The International Federation of Journalists today accused Italian police of violence against media staff and heavy-handed tactics that "have put reporters at risk and show contempt for press freedom" in the confrontation with protestors at the G8 Summit over the weekend.
"We have had numerous reports of reporters and news teams caught up in the crossfire of some brutal policing," said Aidan White, General Secretary of the IFJ, the world's largest journalists' organisation. "We demand a full investigation into how the police have acted and particularly how they have compromised journalists' rights and put reporters at risk."
The IFJ said that subterfuge on the part of the police had contributed to problems for reporters on the spot. "We understand that some police dressed up as journalists using media tabards. Such a tactic is reprehensible. It inspired fury among protesters and put honest journalists at risk of violence from all sides," he said. The IFJ joined the Italian Journalists' Federation (FNSI) in condemning the police tactics and supported FNSI protests over police raids on a Genoa school housing protesters in which journalists were also hurt.
The IFJ further backed a protest by its British affiliate the National Union of Journalists over injuries inflicted by police on John Elliot, a reporter for The Times of London.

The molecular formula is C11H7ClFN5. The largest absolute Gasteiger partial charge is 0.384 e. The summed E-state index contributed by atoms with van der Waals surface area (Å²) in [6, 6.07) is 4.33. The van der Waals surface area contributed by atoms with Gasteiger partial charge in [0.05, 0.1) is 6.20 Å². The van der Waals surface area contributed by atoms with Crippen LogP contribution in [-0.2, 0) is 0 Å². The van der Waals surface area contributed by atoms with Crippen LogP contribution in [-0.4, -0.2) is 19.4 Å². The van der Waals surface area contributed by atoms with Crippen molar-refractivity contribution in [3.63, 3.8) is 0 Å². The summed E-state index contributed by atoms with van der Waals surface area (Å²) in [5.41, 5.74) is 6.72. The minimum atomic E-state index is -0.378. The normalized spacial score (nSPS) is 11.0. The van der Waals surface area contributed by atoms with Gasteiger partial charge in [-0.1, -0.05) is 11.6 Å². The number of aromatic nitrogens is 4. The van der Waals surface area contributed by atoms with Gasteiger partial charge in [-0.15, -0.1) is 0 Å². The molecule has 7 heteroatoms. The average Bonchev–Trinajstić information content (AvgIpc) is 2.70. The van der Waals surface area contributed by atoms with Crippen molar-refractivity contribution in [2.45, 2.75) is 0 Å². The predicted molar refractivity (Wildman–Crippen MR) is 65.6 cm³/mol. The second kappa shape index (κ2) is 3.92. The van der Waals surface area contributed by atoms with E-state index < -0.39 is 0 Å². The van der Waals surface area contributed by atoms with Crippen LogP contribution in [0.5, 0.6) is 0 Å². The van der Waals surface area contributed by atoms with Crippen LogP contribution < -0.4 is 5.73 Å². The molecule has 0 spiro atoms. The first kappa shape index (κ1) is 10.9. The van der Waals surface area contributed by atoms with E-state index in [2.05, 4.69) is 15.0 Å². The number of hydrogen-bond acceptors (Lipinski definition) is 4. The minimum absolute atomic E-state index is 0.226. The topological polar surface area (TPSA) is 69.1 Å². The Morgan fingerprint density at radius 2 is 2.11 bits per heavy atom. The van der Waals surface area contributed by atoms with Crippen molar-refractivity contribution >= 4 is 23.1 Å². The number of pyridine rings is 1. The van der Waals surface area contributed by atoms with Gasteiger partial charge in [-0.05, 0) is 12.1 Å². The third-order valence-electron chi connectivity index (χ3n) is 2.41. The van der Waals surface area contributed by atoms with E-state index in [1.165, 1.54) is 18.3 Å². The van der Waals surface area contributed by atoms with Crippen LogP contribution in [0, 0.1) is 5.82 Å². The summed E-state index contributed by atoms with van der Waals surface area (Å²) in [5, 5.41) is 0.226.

The IFJ also condemned a raid by police on the Genoa news centre of the alternative news network Indymedia. "This raid was a deliberate attempt to seize photographs and video footage of earlier police actions and is a serious violation of journalists' rights to gather information without interference," said White.
The Indymedia network was established after Seattle to provide news and information to a global community about globalisation developments. "It appears that this news team has been deliberately targeted," said the IFJ.
"Journalists' throughout Europe and around the world are horrified by the scale of the violence and the complete disregard by the authorities for the safety of media people," said the IFJ, "These incidents must be fully and independently investigated."